Working With Your Doctor to Manage Rheumatoid Arthritis
Studies have shown that people with rheumatoid arthritis who see a rheumatologist regularly (several times a year) do better than people who visit erratically or not at all. The first step is finding one!
- Your primary care doctor can refer you to a rheumatologist. If you like your doctor and have a good relationship, chances are good you'll get along with the rheumatologist your doctor recommends.
- You may be able to see a rheumatologist directly without a referral; check your insurance plan and its list of providers.
- Ask around: someone you know may have had a good experience and be able to recommend a rheumatologist.
- The American College of Rheumatology maintains a national database of members. Go to their web site and click on "Find a Rheumatologist."
In many parts of the country, rheumatologists are in short supply. Even if you feel like the situation with your own rheumatologist could be better, don't stop going. Either try to find a way to work through the problems, or continue your regular visits while you search for a new rheumatologist.
Regular visits to a rheumatologist are your "early warning system" for rheumatoid arthritis. Because this is a long-term disease, it's important to catch any changes early.
What can you expect from regular rheumatologist visits?
- Frequent exams of your joints to look for swelling, changes in strength, or changes in range of motion.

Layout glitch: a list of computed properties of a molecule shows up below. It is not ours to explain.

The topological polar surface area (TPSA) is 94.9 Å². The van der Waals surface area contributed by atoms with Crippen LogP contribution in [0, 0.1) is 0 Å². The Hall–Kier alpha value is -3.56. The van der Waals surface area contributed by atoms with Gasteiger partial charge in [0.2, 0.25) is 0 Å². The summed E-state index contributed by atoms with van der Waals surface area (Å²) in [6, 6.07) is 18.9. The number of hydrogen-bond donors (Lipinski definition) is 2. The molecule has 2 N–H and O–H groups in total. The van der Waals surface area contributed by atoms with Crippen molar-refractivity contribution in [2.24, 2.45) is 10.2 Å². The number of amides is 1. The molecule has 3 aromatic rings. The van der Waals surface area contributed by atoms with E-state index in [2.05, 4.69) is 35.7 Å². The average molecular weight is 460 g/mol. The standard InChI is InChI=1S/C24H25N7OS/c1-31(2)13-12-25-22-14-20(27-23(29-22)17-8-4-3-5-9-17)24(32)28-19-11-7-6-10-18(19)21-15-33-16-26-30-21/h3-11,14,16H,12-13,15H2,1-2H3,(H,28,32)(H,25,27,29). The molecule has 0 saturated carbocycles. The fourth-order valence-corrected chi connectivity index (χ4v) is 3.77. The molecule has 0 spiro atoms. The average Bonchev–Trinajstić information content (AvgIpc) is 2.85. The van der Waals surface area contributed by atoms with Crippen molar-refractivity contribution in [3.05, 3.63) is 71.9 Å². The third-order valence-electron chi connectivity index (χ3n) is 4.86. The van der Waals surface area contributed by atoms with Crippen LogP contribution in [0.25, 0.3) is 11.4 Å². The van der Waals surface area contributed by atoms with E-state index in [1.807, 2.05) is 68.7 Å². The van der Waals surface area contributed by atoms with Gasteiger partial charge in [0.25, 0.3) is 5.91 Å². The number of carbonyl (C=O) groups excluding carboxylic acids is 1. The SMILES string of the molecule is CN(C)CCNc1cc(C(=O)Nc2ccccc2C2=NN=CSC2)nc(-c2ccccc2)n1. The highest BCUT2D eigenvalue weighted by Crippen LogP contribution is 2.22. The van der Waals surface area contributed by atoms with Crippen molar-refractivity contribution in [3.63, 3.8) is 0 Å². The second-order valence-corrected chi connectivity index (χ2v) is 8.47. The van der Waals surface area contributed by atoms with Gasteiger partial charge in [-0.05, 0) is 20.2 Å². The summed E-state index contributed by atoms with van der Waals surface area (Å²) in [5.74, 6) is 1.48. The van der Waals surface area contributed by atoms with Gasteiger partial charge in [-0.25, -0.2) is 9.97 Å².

- Periodic X-rays and blood tests to follow active inflammation or joint changes.
- Fill out a questionnaire at least twice a year to document your ability level and any changes. Download the Health Assessment Questionnaire (HAQ) or ask your doctor for a copy of the questionnaire.
At least once a year, discuss the "big picture" of your treatment plan with your doctor. This can include:
- A diagnosis of the stage and severity of your rheumatoid arthritis
- An estimation of the yearly progression of your disease so far. While not perfect, this can be used to predict future progression.
- New joint damage that has occurred, if any
- Any changes in your level of functioning
- Referrals or the addition of new treatment team members, if needed. This could include physical or occupational therapists, psychologists, orthopedic surgeons, or other health professionals.
Many times, you may feel like not much at all was done, or nothing has changed. Was the visit a waste of your time, or your rheumatologist's time? Nothing could be further from the truth.
- If no changes to therapy need to be made, chances are good your rheumatoid arthritis is stable and progressing slowly, if at all.
- Regular visits, however brief, build the relationship between you and your rheumatologist. Your case of rheumatoid arthritis is unique, because everyone is affected differently. The more often you go, the better your doctor can understand you as a person, as well as your rheumatoid arthritis and how it affects your life overall.